Tuesday, March 29, 2011

Humor Your Customers

It was June 1941. Mr. John Joseph McNamara handed the final draft of his doctoral dissertation in Psychology to Prof. Joseph Tiffin at Purdue University. That dissertation, which caused a major redirection in consumer psychology research, had to do with something now called the Purdue Eye Camera.
     Up to that point, most advertising researchers would evaluate the power of an ad to grab attention by asking consumers to say how effective the ad was. Mr. McNamara suspected that this sort of self-report was flawed. So rather than ask the study subjects, he photographed their eye movements when looking at magazine pages containing ads of various sorts and in various surroundings. In my opinion, not the perfect measurement tool for the task, but an excellent addition to the consumer researcher’s tool kit.
     After receiving his degree, Dr. McNamara collaborated with Prof. Tiffin to use their Purdue Eye Camera to answer a quite specific question: “Does a funny cartoon on a magazine page draw attention to an otherwise interesting adjacent ad, draw attention away from it, or have no real effect?”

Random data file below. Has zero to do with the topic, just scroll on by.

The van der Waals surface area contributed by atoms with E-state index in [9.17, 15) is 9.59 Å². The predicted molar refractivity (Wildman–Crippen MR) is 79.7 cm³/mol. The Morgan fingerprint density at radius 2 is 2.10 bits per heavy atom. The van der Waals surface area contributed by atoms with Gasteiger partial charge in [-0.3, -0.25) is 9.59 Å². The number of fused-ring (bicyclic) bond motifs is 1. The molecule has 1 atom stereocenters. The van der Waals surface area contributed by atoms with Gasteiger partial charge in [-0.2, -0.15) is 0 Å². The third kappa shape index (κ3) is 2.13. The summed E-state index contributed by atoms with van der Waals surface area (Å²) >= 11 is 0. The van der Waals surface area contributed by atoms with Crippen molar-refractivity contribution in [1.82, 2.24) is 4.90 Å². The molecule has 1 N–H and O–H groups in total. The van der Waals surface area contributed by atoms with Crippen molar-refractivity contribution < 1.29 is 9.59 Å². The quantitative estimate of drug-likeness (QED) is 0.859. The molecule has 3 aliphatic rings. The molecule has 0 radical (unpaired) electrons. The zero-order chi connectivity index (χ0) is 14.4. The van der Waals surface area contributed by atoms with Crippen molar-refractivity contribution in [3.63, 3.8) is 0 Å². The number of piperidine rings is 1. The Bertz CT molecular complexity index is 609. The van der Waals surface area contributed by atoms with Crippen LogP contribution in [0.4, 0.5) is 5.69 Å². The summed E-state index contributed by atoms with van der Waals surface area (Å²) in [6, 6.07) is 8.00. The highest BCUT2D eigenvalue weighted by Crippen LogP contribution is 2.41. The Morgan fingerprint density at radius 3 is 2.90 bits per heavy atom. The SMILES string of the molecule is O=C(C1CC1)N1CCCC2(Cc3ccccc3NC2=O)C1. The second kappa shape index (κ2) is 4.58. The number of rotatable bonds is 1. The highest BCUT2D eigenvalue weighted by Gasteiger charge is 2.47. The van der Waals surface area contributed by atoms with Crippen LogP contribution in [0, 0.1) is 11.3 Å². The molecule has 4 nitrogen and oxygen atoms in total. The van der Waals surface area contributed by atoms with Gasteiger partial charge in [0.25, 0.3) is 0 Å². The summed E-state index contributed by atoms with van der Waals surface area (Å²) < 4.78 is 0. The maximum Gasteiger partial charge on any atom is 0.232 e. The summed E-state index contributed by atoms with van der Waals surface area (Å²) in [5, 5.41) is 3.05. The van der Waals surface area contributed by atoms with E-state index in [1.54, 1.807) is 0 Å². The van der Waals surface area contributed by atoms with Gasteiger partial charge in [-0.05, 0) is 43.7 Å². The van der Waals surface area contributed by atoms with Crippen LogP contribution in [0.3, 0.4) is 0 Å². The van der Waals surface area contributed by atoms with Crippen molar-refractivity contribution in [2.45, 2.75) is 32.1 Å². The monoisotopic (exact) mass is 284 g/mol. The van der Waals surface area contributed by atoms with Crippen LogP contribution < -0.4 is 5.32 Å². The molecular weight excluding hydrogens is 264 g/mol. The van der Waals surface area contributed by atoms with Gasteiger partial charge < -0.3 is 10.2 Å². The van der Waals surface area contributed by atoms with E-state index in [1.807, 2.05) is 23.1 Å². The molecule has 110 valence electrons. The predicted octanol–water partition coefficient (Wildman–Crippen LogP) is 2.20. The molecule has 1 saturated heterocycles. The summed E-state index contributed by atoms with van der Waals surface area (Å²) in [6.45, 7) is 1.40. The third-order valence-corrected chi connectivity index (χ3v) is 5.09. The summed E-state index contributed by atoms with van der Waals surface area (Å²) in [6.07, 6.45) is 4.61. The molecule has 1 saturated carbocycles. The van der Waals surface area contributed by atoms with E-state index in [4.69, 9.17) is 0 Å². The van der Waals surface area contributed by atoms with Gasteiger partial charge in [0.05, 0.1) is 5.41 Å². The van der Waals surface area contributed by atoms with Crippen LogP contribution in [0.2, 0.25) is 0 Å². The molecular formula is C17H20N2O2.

They found that people spend significantly less time looking at an ad when there’s a funny cartoon next to it. If a prospective customer would have spent fifteen seconds mentally processing the ad’s message when there was no cartoon, they’d spend a total of about only ten seconds when the humor was competing for attention. And with an ad, each second of processing makes it more effective.
     How about humor in the ad itself? Subsequent research found that humor does help sell.
  • It draws attention and generates word-of-mouth about the ad.
  • Humor heads off mental counterarguments. The shopper is too busy chuckling to challenge the sales pitch of the ad.
  • When happy, customers are more likely to make a decision to buy.
     The same sort of thing happens in face-to-face selling. Gently and briefly kid around with the customer.
     You can give yourself lots of reasons not to make jokes with customers: The shopper on a tight schedule doesn’t want to take the time to hear you tell your favorite dozen funny stories. Everybody wants their dignity respected, so if the humor takes the form of teasing a customer, you’ll lose that sale and probably any opportunity to make a future sale.
     To avoid offending, build on what you discover the customer considers to be funny.

Click below for more:
Joke Around to Facilitate the Sale
Use Humor in Unexpected Ways
Soften Rhetoricals Around Cautious Customers

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